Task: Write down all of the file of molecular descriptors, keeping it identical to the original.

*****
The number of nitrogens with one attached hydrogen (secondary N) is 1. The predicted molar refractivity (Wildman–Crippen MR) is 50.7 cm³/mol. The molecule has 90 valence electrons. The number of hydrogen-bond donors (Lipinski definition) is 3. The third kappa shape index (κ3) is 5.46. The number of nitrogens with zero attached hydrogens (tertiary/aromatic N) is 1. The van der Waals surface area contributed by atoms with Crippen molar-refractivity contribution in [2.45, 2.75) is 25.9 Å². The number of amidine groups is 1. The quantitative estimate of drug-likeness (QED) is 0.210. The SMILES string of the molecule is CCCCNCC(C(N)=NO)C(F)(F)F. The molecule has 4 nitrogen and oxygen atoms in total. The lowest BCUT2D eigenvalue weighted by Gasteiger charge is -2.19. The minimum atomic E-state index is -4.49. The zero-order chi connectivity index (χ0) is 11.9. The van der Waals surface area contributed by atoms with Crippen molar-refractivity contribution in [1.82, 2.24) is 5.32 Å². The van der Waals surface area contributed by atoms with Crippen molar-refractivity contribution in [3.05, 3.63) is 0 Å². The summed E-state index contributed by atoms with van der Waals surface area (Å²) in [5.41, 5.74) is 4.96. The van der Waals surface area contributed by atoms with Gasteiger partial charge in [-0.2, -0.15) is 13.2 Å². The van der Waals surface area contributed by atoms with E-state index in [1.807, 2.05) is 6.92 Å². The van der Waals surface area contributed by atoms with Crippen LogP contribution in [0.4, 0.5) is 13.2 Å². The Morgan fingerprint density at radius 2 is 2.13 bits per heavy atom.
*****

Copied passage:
The number of nitrogens with one attached hydrogen (secondary N) is 1. The predicted molar refractivity (Wildman–Crippen MR) is 50.7 cm³/mol. The molecule has 90 valence electrons. The number of hydrogen-bond donors (Lipinski definition) is 3. The third kappa shape index (κ3) is 5.46. The number of nitrogens with zero attached hydrogens (tertiary/aromatic N) is 1. The van der Waals surface area contributed by atoms with Crippen molar-refractivity contribution in [2.45, 2.75) is 25.9 Å². The number of amidine groups is 1. The quantitative estimate of drug-likeness (QED) is 0.210. The SMILES string of the molecule is CCCCNCC(C(N)=NO)C(F)(F)F. The molecule has 4 nitrogen and oxygen atoms in total. The lowest BCUT2D eigenvalue weighted by Gasteiger charge is -2.19. The minimum atomic E-state index is -4.49. The zero-order chi connectivity index (χ0) is 11.9. The van der Waals surface area contributed by atoms with Crippen molar-refractivity contribution in [1.82, 2.24) is 5.32 Å². The van der Waals surface area contributed by atoms with Crippen molar-refractivity contribution in [3.05, 3.63) is 0 Å². The summed E-state index contributed by atoms with van der Waals surface area (Å²) in [5.41, 5.74) is 4.96. The van der Waals surface area contributed by atoms with Gasteiger partial charge in [-0.2, -0.15) is 13.2 Å². The van der Waals surface area contributed by atoms with E-state index in [1.807, 2.05) is 6.92 Å². The van der Waals surface area contributed by atoms with Crippen LogP contribution in [0.4, 0.5) is 13.2 Å². The Morgan fingerprint density at radius 2 is 2.13 bits per heavy atom.